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SVT reveals: Parents tips on how to avoid school duty in a closed Facebook group


In Sweden, it is law that children attend preschool class and compulsory school, but on the Internet there are forums where parents advocate the opposite. SVT News has mapped out a group on Facebook where people actively share tips on how to get out of school - and thus break the law.

Facebook has several international pages and groups about "unschooling", or "unskooling" to which the term has been translated into Swedish. People who advocate this do not believe in any kind of curriculum but instead on what is called "child-directed learning".

Exchange tips and advice

SVT News can tell you that there is a Swedish group of over 400 members with parents who practice this. Here are people who do not want their children to go to Swedish school but are home-taught by the parents themselves.

But according to the School Act, all children who are resident in Sweden have a compulsory schooling and the right to education. Compulsory schooling means that children must attend school and participate in its activities, if the pupil does not have a valid reason not to attend.

Children who live abroad permanently do not have a compulsory schooling even though they are still written in Sweden. However, where the boundary goes between a longer stay abroad and to live permanently abroad is unclear.

The National Agency for Education responds

The Facebook group was started six years ago. Here, people also share thoughts and tips on how to bypass the Swedish school system. One of the most common tips to avoid compulsory schooling is to move abroad.

During the group description you can read:

“Unschooling does NOT mean that one does not take responsibility as a parent to teach - on the contrary, unschooling requires highly engaged parents to succeed. There are different types of unschooling. Since school duty, coercion and violence totally contradict unschooling, this is not a group for those who sympathize with it. "

"We look at this very seriously because it affects the students in the first place, it affects the children who do not get their education, so we think this is a very serious phenomenon," says Maria Olausson, teaching council at the National Agency for Education.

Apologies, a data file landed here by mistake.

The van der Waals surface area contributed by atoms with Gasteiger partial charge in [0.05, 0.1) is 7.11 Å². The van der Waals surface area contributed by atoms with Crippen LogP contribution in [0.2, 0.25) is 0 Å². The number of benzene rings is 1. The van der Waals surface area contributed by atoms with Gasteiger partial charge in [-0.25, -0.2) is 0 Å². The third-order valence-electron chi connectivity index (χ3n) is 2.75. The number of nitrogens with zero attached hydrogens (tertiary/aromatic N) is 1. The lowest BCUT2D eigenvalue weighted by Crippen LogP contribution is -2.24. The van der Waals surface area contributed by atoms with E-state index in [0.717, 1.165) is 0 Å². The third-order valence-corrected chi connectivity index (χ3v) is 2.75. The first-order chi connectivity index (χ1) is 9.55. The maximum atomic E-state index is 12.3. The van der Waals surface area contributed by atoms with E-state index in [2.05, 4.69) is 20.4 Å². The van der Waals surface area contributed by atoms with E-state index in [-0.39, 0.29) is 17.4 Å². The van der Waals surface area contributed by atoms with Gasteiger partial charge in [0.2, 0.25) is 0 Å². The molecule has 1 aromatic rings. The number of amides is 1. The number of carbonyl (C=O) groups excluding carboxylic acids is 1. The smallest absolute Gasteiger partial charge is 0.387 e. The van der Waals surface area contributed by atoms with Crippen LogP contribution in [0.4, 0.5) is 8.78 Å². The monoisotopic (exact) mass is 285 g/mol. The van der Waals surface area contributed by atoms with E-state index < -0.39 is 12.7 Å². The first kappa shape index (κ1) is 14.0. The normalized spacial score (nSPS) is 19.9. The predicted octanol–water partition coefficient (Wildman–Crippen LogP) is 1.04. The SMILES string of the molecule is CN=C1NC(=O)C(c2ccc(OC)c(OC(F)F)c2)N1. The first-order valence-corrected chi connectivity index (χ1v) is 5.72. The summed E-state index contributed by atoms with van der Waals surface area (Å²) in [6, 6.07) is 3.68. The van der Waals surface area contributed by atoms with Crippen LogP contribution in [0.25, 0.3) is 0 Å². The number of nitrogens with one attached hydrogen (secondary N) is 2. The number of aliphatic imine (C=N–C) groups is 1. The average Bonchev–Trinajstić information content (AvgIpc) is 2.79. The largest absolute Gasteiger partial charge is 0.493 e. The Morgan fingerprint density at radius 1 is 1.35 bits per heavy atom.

Despite this, the Swedish National Agency for Education believes that it is unusual to try to avoid the compulsory schooling in an organized manner.

The reasons why you want to teach your children home can be both religious and philosophical.

"Unusual and serious cases"

In the noted case with the family in Ystad, the municipality had approved that the children should not be subject to compulsory schooling in the belief that they were "permanently staying abroad". Instead, the years went by and the children were left without schooling.

Do you think that the system currently works with Ystadsfall in mind and that there are more families using similar methods to escape the law?

- We know that there are individual families who try to avoid school duty, but we do not see this happening regularly in Sweden. These are unusual cases and there are serious cases where, at the municipal level, you rather need to intervene and see what you need to do in order for these children to go to school and get their education, says Maria Olausson at the National Agency for Education.

In the Education Act, the imposition of fines is the harshest "punishment" that the municipality can impose on parents who do not allow their children to attend school.

SVT News has been in contact with the administrator of the Facebook group who does not want to answer any questions.

Source: svt

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